THOMAS V. WHELAN, M.D.
To the editor: Eighty percent of patients with severe renal insufficiency have hypertension before the institution of dialysis (1). Once on maintenance dialysis, approximately 25% will still require at least one antihypertensive medication (2). In certain instances, this dialysis-resistant hypertension is due to a relative or absolute increase in renin activity. Treatment has traditionally been with beta-blockers and more recently with angiotensin-converting enzyme inhibitors. As a group, the beta-blockers are the most commonly prescribed agents for control of hypertension, and they are usually well tolerated. The most dangerous adverse reactions are well known and include congestive heart failure, aggravation of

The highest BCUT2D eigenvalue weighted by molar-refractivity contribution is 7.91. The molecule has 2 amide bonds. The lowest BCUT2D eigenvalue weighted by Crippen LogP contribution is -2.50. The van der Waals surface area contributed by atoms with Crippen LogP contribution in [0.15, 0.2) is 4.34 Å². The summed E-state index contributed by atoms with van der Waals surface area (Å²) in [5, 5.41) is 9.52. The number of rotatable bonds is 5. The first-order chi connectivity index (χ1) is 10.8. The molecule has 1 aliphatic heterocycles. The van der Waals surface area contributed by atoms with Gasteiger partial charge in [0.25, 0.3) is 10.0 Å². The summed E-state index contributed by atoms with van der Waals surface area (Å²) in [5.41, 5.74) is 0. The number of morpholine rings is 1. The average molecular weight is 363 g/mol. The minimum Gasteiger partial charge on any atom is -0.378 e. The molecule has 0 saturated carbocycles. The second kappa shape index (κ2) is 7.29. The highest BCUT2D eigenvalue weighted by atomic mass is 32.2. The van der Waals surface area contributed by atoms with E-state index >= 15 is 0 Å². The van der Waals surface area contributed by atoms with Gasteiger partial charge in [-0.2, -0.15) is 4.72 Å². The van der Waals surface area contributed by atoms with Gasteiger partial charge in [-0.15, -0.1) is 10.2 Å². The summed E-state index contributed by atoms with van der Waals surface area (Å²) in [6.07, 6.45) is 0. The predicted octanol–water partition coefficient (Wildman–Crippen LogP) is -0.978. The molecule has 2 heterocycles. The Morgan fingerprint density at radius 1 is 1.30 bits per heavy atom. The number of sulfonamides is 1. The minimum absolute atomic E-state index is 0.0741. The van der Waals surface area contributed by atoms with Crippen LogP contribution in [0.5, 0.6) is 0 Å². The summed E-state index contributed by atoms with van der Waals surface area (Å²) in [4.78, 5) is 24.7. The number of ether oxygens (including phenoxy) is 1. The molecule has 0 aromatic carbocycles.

THOMAS V. WHELAN. Propranolol, Epinephrine, and Accelerated Hypertension During Hemodialysis. Ann Intern Med. 1987;106:327. doi: 10.7326/0003-4819-106-2-327_1
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Published: Ann Intern Med. 1987;106(2):327.
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